Even during a recession, people wash their hair. Alberto-Culver (ACV), the maker of Alberto VO5 and Nexxus hair-care products, has seen its stock hang in there despite a consumer slowdown that's plunged the Standard & Poor's 500 index into a bear market.

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Even during a recession, people wash their hair. Alberto-Culver (ACV), the maker of Alberto VO5 and Nexxus hair-care products, has seen its stock hang in there despite a consumer slowdown that’s plunged the Standard & Poor’s 500 index into a bear market.

Most recently, Alberto-Culver reported fiscal third-quarter profit ahead of analysts’ expectations on growing revenue: $364.9 million in sales, up from $325 million in the prior year’s quarter.

“Our brands continue to grow and win on the shelf,” Chief Executive Jim Marino told analysts after reporting the results in late July.

The company hasn’t seen customers “trade down” to cheaper products from more expensive ones, he said. But if they do, Alberto-Culver should be well positioned, as its brands range from higher-end Nexxus to midrange TRESemme to lower-end VO5.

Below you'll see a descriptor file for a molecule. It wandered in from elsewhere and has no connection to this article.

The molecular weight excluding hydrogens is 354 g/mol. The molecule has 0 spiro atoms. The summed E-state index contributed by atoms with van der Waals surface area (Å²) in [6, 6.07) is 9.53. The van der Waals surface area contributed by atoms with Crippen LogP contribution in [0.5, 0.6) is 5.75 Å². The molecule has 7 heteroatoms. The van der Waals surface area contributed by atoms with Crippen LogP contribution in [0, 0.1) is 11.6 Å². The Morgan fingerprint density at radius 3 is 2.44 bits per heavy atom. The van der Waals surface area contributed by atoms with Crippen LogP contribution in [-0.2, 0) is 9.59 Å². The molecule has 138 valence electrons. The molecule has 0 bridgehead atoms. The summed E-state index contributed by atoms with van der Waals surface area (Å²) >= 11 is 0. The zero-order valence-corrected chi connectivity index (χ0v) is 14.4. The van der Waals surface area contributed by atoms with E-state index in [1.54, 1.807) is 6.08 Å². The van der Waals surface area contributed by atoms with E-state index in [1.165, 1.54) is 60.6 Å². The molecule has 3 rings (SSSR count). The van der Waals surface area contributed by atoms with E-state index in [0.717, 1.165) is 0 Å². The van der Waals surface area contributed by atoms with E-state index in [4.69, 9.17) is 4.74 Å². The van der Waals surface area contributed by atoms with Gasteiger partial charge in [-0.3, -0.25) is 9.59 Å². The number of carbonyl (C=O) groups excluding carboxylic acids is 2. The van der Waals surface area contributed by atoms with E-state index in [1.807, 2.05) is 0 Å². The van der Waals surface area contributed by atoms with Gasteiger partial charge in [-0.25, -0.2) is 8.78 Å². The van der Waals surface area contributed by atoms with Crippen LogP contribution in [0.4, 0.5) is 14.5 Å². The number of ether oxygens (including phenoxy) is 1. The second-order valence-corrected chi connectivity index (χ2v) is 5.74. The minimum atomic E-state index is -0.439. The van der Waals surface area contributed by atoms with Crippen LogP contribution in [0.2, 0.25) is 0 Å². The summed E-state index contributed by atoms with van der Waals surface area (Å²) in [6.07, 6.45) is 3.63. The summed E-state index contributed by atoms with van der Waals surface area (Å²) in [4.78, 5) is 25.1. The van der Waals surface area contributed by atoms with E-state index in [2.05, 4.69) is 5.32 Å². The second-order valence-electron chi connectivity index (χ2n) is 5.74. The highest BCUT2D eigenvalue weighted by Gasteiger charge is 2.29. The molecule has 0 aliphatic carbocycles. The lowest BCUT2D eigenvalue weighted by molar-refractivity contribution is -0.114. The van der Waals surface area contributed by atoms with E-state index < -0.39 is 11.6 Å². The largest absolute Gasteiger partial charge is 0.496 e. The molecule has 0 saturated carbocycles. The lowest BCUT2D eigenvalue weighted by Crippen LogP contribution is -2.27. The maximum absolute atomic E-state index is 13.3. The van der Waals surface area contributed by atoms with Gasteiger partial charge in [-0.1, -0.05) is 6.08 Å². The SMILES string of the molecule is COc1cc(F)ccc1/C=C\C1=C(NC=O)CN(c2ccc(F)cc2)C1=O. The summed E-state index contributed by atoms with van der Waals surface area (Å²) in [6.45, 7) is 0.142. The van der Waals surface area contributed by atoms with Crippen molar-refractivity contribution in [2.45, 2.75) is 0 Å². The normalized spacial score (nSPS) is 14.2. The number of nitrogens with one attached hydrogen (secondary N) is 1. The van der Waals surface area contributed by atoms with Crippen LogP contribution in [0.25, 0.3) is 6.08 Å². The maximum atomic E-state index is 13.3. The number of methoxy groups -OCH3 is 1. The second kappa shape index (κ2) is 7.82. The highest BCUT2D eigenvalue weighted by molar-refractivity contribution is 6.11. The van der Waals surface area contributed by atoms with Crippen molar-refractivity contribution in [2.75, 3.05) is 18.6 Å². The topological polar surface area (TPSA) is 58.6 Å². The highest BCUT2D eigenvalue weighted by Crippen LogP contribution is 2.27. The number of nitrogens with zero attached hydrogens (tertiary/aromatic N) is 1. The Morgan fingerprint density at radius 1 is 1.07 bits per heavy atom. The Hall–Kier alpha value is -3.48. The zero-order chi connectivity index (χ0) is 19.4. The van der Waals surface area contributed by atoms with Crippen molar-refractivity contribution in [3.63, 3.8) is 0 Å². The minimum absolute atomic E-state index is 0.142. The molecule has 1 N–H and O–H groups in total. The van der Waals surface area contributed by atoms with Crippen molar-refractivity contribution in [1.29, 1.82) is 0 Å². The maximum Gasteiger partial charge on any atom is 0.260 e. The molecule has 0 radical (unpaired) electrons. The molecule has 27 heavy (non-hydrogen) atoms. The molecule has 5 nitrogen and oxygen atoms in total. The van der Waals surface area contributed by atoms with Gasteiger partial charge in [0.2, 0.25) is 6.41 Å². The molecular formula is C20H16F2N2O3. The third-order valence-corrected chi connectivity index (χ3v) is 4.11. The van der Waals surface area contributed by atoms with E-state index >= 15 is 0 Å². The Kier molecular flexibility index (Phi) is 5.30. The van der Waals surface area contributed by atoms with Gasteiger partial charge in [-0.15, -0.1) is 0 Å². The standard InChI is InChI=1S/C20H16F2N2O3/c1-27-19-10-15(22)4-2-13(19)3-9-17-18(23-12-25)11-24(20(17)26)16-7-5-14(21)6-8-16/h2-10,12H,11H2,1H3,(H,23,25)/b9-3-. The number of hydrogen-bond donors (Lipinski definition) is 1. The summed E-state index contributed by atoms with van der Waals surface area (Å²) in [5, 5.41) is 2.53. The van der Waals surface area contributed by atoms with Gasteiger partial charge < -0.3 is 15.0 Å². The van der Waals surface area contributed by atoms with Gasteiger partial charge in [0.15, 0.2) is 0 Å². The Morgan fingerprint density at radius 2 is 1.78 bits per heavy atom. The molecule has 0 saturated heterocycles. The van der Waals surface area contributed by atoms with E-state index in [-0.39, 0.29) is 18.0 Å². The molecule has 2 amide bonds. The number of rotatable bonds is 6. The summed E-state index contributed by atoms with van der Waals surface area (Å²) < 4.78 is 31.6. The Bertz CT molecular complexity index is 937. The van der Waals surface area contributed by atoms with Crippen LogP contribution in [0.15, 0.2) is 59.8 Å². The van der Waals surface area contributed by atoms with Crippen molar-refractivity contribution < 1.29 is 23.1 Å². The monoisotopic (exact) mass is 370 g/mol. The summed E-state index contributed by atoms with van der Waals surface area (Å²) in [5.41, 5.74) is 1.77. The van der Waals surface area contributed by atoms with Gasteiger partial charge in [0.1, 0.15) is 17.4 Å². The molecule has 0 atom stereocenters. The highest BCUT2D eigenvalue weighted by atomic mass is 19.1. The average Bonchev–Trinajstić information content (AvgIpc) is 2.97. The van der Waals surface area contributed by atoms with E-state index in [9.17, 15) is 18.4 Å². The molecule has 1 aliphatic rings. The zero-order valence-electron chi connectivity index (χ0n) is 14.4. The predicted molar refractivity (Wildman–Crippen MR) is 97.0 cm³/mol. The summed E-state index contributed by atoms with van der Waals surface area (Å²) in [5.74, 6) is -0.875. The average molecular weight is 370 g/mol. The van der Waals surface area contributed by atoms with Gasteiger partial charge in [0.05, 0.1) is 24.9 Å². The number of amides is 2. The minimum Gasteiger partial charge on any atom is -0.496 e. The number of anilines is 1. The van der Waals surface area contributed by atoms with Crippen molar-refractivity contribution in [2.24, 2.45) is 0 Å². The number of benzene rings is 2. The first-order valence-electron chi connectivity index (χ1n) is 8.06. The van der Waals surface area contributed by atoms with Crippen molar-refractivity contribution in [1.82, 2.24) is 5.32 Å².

The company has been able to grow its revenue in the face of a weakening consumer market by increasing its market share through new geographic markets, analysts say. Alberto-Culver has also been improving its margins by closing manufacturing plants and better managing inventory.

Alberto-Culver, which began in 1955 after a Chicago entrepreneur bought the V05 line, recently sold its Cederroth International business, which makes bandages, antacids and other products in Scandinavia, to focus on beauty products.

It used the proceeds of that sale to buy the Noxzema skin-care brand from Procter & Gamble. The deal should help Alberto-Culver bolster its international sales, predicts Citi Investment Research analyst Wendy Nicholson, who rated the stock “buy.”

Deutsche Bank analyst Bill Schmitz Jr. also says the deal should help, but he thinks the shares look fairly valued and rated the stock “hold.”